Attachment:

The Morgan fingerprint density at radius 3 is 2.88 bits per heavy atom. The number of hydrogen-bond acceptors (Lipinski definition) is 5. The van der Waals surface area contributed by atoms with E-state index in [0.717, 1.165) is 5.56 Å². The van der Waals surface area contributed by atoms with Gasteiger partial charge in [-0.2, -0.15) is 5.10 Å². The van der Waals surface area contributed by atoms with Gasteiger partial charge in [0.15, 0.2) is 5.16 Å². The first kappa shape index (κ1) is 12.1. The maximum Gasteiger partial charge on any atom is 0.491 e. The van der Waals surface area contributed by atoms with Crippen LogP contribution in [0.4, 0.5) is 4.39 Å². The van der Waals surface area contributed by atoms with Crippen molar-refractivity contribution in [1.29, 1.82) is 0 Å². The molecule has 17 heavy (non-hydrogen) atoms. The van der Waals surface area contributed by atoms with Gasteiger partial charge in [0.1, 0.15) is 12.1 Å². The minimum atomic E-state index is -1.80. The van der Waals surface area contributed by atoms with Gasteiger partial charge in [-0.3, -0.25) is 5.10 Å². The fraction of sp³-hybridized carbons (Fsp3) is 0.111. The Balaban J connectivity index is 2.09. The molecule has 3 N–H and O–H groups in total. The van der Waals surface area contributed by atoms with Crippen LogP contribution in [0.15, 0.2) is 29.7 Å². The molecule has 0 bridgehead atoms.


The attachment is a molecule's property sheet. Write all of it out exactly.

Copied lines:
The Morgan fingerprint density at radius 3 is 2.88 bits per heavy atom. The number of hydrogen-bond acceptors (Lipinski definition) is 5. The van der Waals surface area contributed by atoms with E-state index in [0.717, 1.165) is 5.56 Å². The van der Waals surface area contributed by atoms with Gasteiger partial charge in [-0.2, -0.15) is 5.10 Å². The van der Waals surface area contributed by atoms with Gasteiger partial charge in [0.15, 0.2) is 5.16 Å². The first kappa shape index (κ1) is 12.1. The maximum Gasteiger partial charge on any atom is 0.491 e. The van der Waals surface area contributed by atoms with Crippen LogP contribution in [0.4, 0.5) is 4.39 Å². The van der Waals surface area contributed by atoms with Crippen molar-refractivity contribution in [1.29, 1.82) is 0 Å². The molecule has 17 heavy (non-hydrogen) atoms. The van der Waals surface area contributed by atoms with Gasteiger partial charge in [0.1, 0.15) is 12.1 Å². The minimum atomic E-state index is -1.80. The van der Waals surface area contributed by atoms with Gasteiger partial charge in [-0.3, -0.25) is 5.10 Å². The fraction of sp³-hybridized carbons (Fsp3) is 0.111. The Balaban J connectivity index is 2.09. The molecule has 3 N–H and O–H groups in total. The van der Waals surface area contributed by atoms with Crippen LogP contribution in [0.15, 0.2) is 29.7 Å². The molecule has 0 bridgehead atoms.